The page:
Remember those broken bits of pasta?  No matter, I just layered the broken bits, topped with the ricotta mixture, sauce and then cheese.  

Bake at 350 for about 30 minutes.  Watch the smaller dishes, they may be done quicker.

Saturday, May 11, 2013

Cubano Pulled Pork Pizza

This is my favorite pizza at a favorite local restaurant near us.
I've always liked a Cubano sandwich.
I mean HECK, what's not to love?
Pulled pork, ham, pickles, pepperonicini, mustard and cheese?
Yum... but layer it all up on a pizza, you will achieve a whole other level of happiness.
I love this pizza; to make at home, or to order at our fun place,  The Station Pizzeria in Woodinville, WA. It's not your run of the mill pizza place, and this in not your run of the mill pizza!

I've made this a couple of times, but have been reluctant to post it because I have NOT been happy with my pizza dough.  But franklly, I felt this pizza story really did need to be told with, or without, a recipe for pizza dough.
Just go buy some dough at the store, OR make it with some other recipe.  My recipe for pizza dough has not met my standards of sharing... please stay tuned. I will be delighted to share that when I have it ready.
In the mean time, make this pizza and BE HAPPY!

Makes one 12-14" pizza
1 recipe of pizza dough (Trader Joe's is nice, or make your own!)
1 cup shredded pulled pork
1/2 chopped ham, or thin ham slices
Coarse grain mustard
4-6 slices of provolone cheese
4-6 large dill pickle slices
Pepperoncini  slices (hot pickled peppers)

Sorry for so few instructions, but I think you can get it from the pictures. 
Can't you?
Bake until it's done... ummm, maybe 15-20 minutes at 450 degrees.  
Check it and decide for yourself if it's crisp and bubbly delicious to eat.
I recommend cutting the pizza into quarters and folding your quarter up on the sides like a large pizza taco to eat.  What a wonderful way to really enjoy your dinner!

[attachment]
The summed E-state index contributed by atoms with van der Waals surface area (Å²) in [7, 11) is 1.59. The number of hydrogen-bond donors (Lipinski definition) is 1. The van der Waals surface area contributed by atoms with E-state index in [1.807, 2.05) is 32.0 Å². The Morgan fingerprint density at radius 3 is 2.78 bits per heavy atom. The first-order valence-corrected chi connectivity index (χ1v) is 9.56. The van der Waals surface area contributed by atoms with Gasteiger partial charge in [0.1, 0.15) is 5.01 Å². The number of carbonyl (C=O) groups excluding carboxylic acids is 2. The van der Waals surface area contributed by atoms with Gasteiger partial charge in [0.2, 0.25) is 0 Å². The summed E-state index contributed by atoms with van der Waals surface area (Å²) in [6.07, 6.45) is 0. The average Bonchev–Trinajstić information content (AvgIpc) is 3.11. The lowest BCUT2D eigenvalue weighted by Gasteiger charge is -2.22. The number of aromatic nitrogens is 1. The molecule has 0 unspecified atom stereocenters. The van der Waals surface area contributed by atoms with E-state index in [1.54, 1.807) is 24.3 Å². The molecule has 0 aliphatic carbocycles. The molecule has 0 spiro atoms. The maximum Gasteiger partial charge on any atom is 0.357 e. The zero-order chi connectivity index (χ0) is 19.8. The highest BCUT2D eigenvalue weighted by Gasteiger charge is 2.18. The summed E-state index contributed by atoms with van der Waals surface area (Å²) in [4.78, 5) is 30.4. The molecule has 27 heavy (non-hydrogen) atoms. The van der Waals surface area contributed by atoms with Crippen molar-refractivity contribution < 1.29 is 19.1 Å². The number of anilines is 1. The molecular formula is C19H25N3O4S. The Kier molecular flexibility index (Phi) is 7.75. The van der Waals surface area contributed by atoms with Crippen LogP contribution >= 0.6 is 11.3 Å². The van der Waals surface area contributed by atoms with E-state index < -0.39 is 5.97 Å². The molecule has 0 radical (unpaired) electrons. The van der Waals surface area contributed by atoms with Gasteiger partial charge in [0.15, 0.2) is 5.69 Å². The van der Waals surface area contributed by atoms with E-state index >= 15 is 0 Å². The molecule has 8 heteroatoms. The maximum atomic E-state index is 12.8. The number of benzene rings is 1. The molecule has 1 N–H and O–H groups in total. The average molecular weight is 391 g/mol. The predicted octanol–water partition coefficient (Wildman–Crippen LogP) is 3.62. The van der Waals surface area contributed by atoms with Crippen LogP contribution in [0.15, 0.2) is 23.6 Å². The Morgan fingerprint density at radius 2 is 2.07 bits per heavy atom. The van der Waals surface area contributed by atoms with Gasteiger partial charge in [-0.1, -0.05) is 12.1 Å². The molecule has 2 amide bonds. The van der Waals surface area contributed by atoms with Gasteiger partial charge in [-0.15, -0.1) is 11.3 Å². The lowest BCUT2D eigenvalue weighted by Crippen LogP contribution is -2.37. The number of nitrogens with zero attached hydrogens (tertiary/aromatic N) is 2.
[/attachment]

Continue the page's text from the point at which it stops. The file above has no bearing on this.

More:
First step, spread the coarse grain mustard on the unbaked dough, like a sauce. (instead of normal red sauce).

Layer on the pulled pork

Add pickle slices and the ham (either sliced ham, or chopped like shown)

A couple of slices of provolone and some pepperoncini slices. Bake until brown and bubbly!

Saturday, May 4, 2013

The Derby Martini

Happy Kentucky Derby day!
Here's a little drink that is NOT a mint julep.  Refreshing, eh?
I'm not a person who is big on mint in my drinks, maybe tea, not my cocktail.
This martini has the traditional bourbon (yeah!) and some other good, and different stuff.

Lillet is kind of niche-y. That's a nice way of saying maybe you never heard of it.
But, I think you might like it, so I'm recommending it to you.
First, it's a French and pronounced Lil-lay. An aperitif wine, it's blended with of 85% Bordeaux wines (Sauvignon Blanc, Semillon and Muscadelle) and 15% macerated liqueurs, mostly citrus liqueurs from the peels of sweet oranges from Spain and Morocco and the peels of bitter green oranges from Haiti. Lillet belongs in a family of aperitif known as tonic wines because of the addition of a liqueur of Cinchona bark from Peru which contains quinine. Whew, thank you Wikipedia!

Enjoy this with your delightful Derby hat on and enjoy your day!

Makes one martini

1 jigger Bourbon
1 1/2 jigger Lillet
1/2 jigger Grand Marnier (or Triple Sec)
1/2 Lime, juiced
1/2 tangerine, or orange, juiced
Orange Bitters, or Angostura bitters with a twist of orange peel
Garnish with a slice of orange, or a sprig of mint (if desired...)

In an ice filled cocktail shaker, pour in everything except the garnish and shake, shake, shake.
Strain into a martini glass and serve. Now, go watch the ponies.